“Extreme heat events, extreme dryness events, extreme wet events — that’s more difficult to adapt to,” Wartmann said.

Even so, Allen Dutcher, an extension agricultural climatologist at UNL, said predictions will never be fully accurate.

“Predicting global climate change, it’s nothing but a guess as far as I’m concerned,” he said. “We have a lot of uncertainty.”

Even models predicting Nebraska’s weather in years to come tend to give different results. According to Brian Wardlow, a geography and spatial science mission area leader at UNL, scientists will need 50 to 100 more years of data to truly see the impact and rate of climate change.

Still, scientists say that these changes in weather — whatever they may be — could potentially affect the growth of agriculture in Nebraska. Wortmann said the while predictions for Nebraska aren’t as severe as other parts of the United States, he expects average temperatures to increase by 5 to 10 degrees by the end of the century. Other predictions say average rainfall will see a 5 to 10 percent change, with wetter winters and springs and drier summers and falls.

Impact on agriculture

And these changes could have an impact on crop production. Wortmann said extreme rain patterns could lead to more erosion, and longer dry periods could mean irrigations systems would have trouble providing enough water. Additionally, Williams said an increased average temperature could hurt crop production.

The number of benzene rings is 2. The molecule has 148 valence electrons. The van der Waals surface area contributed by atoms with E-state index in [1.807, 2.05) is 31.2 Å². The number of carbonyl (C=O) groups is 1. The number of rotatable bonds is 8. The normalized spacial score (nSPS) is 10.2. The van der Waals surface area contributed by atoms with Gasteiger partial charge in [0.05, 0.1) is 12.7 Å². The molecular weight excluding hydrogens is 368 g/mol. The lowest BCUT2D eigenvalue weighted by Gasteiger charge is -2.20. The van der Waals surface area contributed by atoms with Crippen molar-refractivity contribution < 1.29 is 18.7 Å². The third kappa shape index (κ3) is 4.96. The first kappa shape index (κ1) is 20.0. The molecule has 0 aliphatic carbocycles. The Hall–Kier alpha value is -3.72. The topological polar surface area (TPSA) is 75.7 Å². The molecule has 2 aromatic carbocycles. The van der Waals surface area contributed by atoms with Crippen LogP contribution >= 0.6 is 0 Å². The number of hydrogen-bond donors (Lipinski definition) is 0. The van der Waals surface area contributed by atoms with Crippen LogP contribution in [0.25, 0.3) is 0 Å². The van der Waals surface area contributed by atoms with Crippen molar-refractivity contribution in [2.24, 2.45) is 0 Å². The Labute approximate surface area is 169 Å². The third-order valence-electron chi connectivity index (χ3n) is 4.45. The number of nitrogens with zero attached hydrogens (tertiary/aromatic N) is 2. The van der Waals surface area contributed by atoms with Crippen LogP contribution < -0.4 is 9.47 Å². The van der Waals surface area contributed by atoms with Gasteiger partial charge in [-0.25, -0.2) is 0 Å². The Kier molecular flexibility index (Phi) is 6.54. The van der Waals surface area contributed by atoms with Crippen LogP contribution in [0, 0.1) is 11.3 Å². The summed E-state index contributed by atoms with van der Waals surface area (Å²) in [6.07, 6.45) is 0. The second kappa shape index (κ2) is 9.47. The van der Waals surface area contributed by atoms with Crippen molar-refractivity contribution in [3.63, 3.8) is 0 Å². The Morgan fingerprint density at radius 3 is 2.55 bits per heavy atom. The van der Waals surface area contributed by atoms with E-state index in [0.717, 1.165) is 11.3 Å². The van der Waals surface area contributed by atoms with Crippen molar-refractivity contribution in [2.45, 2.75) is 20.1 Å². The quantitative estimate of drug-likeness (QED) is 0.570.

“If it’s hot, we’re going to evaporate a lot more water,” he said. “Our crops will stress, they may burn up. Our pastures may burn up … if we keep our current practices the same, I think it would decrease our production … I just don’t know if our irrigation could stand up.”

Wortmann said farmers can help reduce negative impacts on the environment by reducing emissions, shifting weed management and creating more tolerant crops

Taking action

Wardlow said many states are already looking at taking on a proactive stance on climate change, especially when faced with the possibility of more droughts.

“If you meet with someone with the national drought mitigation center, they’re definitely doing planning and policy,” he said. “A lot of states are beginning to look at proactive management as well in relationship to drought and the dry side to the equation for climate change. You’re seeing that with water resource managers, for example, on how to conserve or maximize the use of water.”

Willimas said farmers can do their part to help the environment as well. But he said the first step is to acknowledge the problem.

“Farmers should be more concerned,” Williams said. “It’s in the best interest for farming to take it and run with it and be advocates for reducing our impact on the environment. There’s not a group of people that are more reliant on the environment than farmers.”

For Meis, she hopes that farmers and Nebraskans across the state take on a “realistic” approach to climate change, a challenge she worries future generations will have to face in years to come.

“I think these will be issues (my child) will face, whether it’s a mandate from above that requires more green energy or whether it is just the way of the future,” she said. “We have to be … looking into the future and being proactive about being smart about the way we use energy.”